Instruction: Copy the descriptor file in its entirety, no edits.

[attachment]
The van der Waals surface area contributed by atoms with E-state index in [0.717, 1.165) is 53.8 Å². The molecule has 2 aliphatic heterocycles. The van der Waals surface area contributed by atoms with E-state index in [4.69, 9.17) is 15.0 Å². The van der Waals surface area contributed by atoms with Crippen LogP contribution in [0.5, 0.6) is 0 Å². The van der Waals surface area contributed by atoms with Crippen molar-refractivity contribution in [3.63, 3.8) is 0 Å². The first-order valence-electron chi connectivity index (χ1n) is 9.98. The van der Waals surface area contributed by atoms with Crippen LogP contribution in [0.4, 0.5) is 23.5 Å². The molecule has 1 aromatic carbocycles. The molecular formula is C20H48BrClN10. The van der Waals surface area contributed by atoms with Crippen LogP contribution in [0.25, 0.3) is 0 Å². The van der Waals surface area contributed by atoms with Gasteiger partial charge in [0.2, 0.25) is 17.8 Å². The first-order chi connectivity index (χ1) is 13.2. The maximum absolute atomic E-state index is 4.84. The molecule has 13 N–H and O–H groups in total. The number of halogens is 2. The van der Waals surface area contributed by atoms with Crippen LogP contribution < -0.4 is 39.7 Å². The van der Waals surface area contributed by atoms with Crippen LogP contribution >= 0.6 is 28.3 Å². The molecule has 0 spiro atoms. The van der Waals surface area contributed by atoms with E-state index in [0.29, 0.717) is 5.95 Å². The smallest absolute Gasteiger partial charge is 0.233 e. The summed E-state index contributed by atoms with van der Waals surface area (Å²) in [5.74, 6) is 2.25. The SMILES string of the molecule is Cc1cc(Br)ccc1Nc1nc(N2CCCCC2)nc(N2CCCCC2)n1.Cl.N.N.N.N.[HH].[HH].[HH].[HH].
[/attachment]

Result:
The van der Waals surface area contributed by atoms with E-state index in [0.717, 1.165) is 53.8 Å². The molecule has 2 aliphatic heterocycles. The van der Waals surface area contributed by atoms with E-state index in [4.69, 9.17) is 15.0 Å². The van der Waals surface area contributed by atoms with Crippen LogP contribution in [0.5, 0.6) is 0 Å². The van der Waals surface area contributed by atoms with Crippen molar-refractivity contribution in [3.63, 3.8) is 0 Å². The first-order valence-electron chi connectivity index (χ1n) is 9.98. The van der Waals surface area contributed by atoms with Crippen LogP contribution in [0.4, 0.5) is 23.5 Å². The molecule has 1 aromatic carbocycles. The molecular formula is C20H48BrClN10. The van der Waals surface area contributed by atoms with Crippen LogP contribution in [0.25, 0.3) is 0 Å². The van der Waals surface area contributed by atoms with Gasteiger partial charge in [0.2, 0.25) is 17.8 Å². The first-order chi connectivity index (χ1) is 13.2. The maximum absolute atomic E-state index is 4.84. The molecule has 13 N–H and O–H groups in total. The number of halogens is 2. The van der Waals surface area contributed by atoms with Crippen LogP contribution < -0.4 is 39.7 Å². The van der Waals surface area contributed by atoms with Crippen LogP contribution >= 0.6 is 28.3 Å². The molecule has 0 spiro atoms. The van der Waals surface area contributed by atoms with E-state index in [0.29, 0.717) is 5.95 Å². The smallest absolute Gasteiger partial charge is 0.233 e. The summed E-state index contributed by atoms with van der Waals surface area (Å²) in [5.74, 6) is 2.25. The SMILES string of the molecule is Cc1cc(Br)ccc1Nc1nc(N2CCCCC2)nc(N2CCCCC2)n1.Cl.N.N.N.N.[HH].[HH].[HH].[HH].